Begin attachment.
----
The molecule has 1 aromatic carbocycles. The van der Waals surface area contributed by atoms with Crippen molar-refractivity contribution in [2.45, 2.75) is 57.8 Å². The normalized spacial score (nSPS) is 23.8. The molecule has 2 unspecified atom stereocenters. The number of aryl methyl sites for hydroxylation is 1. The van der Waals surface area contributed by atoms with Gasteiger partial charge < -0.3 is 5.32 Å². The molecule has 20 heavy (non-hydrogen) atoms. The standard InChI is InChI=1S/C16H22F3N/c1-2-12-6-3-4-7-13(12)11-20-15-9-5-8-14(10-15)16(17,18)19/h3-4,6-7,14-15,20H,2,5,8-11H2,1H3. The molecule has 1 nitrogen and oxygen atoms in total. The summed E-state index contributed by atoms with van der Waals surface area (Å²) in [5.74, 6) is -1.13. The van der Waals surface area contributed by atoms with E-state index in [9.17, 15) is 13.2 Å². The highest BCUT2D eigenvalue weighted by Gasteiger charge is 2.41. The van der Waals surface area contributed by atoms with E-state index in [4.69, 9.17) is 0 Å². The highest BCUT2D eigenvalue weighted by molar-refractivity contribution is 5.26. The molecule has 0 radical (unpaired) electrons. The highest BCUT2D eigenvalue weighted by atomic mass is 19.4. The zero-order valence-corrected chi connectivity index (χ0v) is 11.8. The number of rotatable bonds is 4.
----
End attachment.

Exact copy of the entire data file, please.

The molecule has 1 aromatic carbocycles. The van der Waals surface area contributed by atoms with Crippen molar-refractivity contribution in [2.45, 2.75) is 57.8 Å². The normalized spacial score (nSPS) is 23.8. The molecule has 2 unspecified atom stereocenters. The number of aryl methyl sites for hydroxylation is 1. The van der Waals surface area contributed by atoms with Gasteiger partial charge < -0.3 is 5.32 Å². The molecule has 20 heavy (non-hydrogen) atoms. The standard InChI is InChI=1S/C16H22F3N/c1-2-12-6-3-4-7-13(12)11-20-15-9-5-8-14(10-15)16(17,18)19/h3-4,6-7,14-15,20H,2,5,8-11H2,1H3. The molecule has 1 nitrogen and oxygen atoms in total. The summed E-state index contributed by atoms with van der Waals surface area (Å²) in [5.74, 6) is -1.13. The van der Waals surface area contributed by atoms with E-state index in [9.17, 15) is 13.2 Å². The highest BCUT2D eigenvalue weighted by Gasteiger charge is 2.41. The van der Waals surface area contributed by atoms with E-state index in [4.69, 9.17) is 0 Å². The highest BCUT2D eigenvalue weighted by molar-refractivity contribution is 5.26. The molecule has 0 radical (unpaired) electrons. The highest BCUT2D eigenvalue weighted by atomic mass is 19.4. The zero-order valence-corrected chi connectivity index (χ0v) is 11.8. The number of rotatable bonds is 4.